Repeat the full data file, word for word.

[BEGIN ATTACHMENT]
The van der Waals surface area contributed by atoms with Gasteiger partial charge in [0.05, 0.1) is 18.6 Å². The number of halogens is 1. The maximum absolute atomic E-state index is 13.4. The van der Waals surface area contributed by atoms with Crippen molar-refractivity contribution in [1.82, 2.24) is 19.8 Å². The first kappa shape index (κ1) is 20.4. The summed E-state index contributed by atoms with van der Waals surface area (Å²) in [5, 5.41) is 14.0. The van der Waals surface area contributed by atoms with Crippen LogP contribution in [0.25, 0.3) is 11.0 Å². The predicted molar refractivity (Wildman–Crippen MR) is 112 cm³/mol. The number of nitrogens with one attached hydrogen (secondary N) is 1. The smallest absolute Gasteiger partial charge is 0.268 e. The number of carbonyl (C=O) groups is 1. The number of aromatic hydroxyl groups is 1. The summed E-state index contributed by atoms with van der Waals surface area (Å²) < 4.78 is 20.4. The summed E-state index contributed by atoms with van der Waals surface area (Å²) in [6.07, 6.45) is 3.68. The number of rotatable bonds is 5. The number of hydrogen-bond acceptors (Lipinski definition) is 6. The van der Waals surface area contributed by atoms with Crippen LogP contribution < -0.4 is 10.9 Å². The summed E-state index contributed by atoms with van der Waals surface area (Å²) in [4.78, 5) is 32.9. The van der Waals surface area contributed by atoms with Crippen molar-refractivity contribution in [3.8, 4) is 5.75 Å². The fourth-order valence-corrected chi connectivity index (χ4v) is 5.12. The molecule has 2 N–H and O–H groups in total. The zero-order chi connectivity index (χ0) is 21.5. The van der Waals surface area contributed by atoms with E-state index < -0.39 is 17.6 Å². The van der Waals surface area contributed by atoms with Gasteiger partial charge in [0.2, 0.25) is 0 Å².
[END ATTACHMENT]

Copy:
The van der Waals surface area contributed by atoms with Gasteiger partial charge in [0.05, 0.1) is 18.6 Å². The number of halogens is 1. The maximum absolute atomic E-state index is 13.4. The van der Waals surface area contributed by atoms with Crippen molar-refractivity contribution in [1.82, 2.24) is 19.8 Å². The first kappa shape index (κ1) is 20.4. The summed E-state index contributed by atoms with van der Waals surface area (Å²) in [5, 5.41) is 14.0. The van der Waals surface area contributed by atoms with Crippen LogP contribution in [0.25, 0.3) is 11.0 Å². The predicted molar refractivity (Wildman–Crippen MR) is 112 cm³/mol. The number of nitrogens with one attached hydrogen (secondary N) is 1. The smallest absolute Gasteiger partial charge is 0.268 e. The number of carbonyl (C=O) groups is 1. The number of aromatic hydroxyl groups is 1. The summed E-state index contributed by atoms with van der Waals surface area (Å²) < 4.78 is 20.4. The summed E-state index contributed by atoms with van der Waals surface area (Å²) in [6.07, 6.45) is 3.68. The number of rotatable bonds is 5. The number of hydrogen-bond acceptors (Lipinski definition) is 6. The van der Waals surface area contributed by atoms with Crippen LogP contribution < -0.4 is 10.9 Å². The summed E-state index contributed by atoms with van der Waals surface area (Å²) in [4.78, 5) is 32.9. The van der Waals surface area contributed by atoms with Crippen molar-refractivity contribution in [3.8, 4) is 5.75 Å². The fourth-order valence-corrected chi connectivity index (χ4v) is 5.12. The molecule has 2 N–H and O–H groups in total. The zero-order chi connectivity index (χ0) is 21.5. The van der Waals surface area contributed by atoms with E-state index < -0.39 is 17.6 Å². The van der Waals surface area contributed by atoms with Gasteiger partial charge in [0.2, 0.25) is 0 Å².